My Rare Disease Part 9: Diagnosis

Back to Part 8: Rare Disease ~

Human powers of denial surpass those of reason by what seems like an exponential degree. And maybe it wasn’t surprise I felt the next Monday morning after a weekend of torturous purging. Perhaps my confusion at the meaning of “You tested positive for celiac sprue” had more to do with the language used by the nurse on the telephone than the element of surprise at the reality of the situation. Perhaps acceptance is more closely linked to surprise than I had ever thought to acknowledge.

The truth I had to accept was the diagnosis, but the element of surprise would resurface periodically, as I searched for answers to questions I’d been asking myself for quite some time. Why had I followed my boyfriend out west? Why was I so intent on helping someone else pursue his dreams? What was I looking for? And why did everything I attempted seem to fail?

The puzzle pieces of my life were falling into place, and surprise and acceptance converged as I worked to come to terms with my new reality. Celiac disease, I realized, had been pulling the puppet strings behind the scenes of my life, probably forever. In the past I’d looked outward for my life’s direction. Now, a direction had been handed to me in the form of a diagnosis, shifting my perspective by an almost perfect 180 degrees. Control is overrated, I’d once told myself. Now I wondered, thinking again about at all the failures in my career, in my relationships, in my health. I’d been ill, I now knew, and nothing works if it’s broken inside.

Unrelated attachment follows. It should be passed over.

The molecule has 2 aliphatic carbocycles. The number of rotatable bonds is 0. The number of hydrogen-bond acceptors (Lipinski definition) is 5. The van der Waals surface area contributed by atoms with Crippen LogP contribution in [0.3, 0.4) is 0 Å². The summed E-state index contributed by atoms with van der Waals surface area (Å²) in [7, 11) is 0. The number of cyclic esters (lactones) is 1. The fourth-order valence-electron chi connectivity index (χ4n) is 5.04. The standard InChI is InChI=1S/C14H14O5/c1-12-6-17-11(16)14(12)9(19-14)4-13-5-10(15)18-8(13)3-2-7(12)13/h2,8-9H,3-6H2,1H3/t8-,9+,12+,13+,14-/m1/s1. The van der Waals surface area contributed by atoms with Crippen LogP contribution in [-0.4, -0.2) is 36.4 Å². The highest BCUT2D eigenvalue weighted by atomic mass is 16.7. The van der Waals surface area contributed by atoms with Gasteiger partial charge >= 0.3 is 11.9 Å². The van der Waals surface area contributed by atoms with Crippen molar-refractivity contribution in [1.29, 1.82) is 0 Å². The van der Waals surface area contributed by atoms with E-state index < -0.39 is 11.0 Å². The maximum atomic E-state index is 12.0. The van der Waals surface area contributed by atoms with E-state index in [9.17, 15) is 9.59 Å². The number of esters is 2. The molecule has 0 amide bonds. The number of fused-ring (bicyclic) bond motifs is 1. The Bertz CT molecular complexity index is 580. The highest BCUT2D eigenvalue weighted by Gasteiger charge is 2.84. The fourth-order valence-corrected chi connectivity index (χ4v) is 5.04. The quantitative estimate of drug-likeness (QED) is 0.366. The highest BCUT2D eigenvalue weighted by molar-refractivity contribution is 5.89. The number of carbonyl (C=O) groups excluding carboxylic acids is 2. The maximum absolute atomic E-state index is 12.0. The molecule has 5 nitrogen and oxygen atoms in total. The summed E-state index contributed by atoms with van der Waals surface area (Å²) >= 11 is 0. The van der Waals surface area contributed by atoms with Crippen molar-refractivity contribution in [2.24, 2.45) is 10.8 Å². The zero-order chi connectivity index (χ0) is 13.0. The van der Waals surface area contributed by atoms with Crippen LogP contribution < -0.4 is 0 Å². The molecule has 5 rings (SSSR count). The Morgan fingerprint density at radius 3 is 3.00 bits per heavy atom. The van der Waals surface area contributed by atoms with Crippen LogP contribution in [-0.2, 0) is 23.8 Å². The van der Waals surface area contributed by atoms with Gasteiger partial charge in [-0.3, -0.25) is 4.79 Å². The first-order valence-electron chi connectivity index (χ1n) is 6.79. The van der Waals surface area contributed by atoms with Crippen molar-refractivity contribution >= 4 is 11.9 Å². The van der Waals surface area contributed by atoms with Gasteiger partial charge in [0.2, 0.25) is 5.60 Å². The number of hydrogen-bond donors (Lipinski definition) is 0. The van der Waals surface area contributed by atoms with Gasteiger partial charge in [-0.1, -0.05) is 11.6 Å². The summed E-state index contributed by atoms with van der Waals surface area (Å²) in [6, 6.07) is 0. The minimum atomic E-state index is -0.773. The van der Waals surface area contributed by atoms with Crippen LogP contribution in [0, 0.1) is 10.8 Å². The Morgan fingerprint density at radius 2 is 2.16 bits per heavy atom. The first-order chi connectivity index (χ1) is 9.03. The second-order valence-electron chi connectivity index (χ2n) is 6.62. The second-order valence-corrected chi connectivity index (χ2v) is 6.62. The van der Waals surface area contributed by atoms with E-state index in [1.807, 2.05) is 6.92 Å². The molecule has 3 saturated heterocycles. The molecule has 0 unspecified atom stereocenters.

Perhaps I’d searched outwardly for fulfillment because, on some subconscious level, I knew I didn’t have the power to dictate my own path. Perhaps I allowed life to pull me along in the hopes that the right path would present itself if I left the door open to possibilities. Or maybe I’d resigned to thinking it was enough to follow someone else’s path, one which seemed so much more certain than my own.

In the end, my own path did find me, in a manner I could scarcely have predicted or even imagined. When I first heard the diagnosis over the telephone, my heart plummeted with the knowledge that life as I knew it was over. The more I dwelled on the circumstances, though, the more I realized that my life made more sense now than it ever had before. Celiac disease, I’d learned in the wake of my diagnosis, was perfectly controllable through a gluten-free diet. Though it wasn’t easy or convenient, it also wasn’t impossible. I already felt better than I had in years. I was stronger and healthier and, for the first time ever, in control of these aspects of my life.

Had I not been diagnosed with celiac disease, I wondered, what kind of a life would I have had? More to the point, Would I have had any life at all? Though I will never truly know the answers to these questions, my experience-based suspicions were enough to help me accept that I did, in fact, have a lifelong disease. Like it or not, the path was finally clear, and my gluten-free journey was about to begin.

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Conclusion ~ A Note on Celiac Disease

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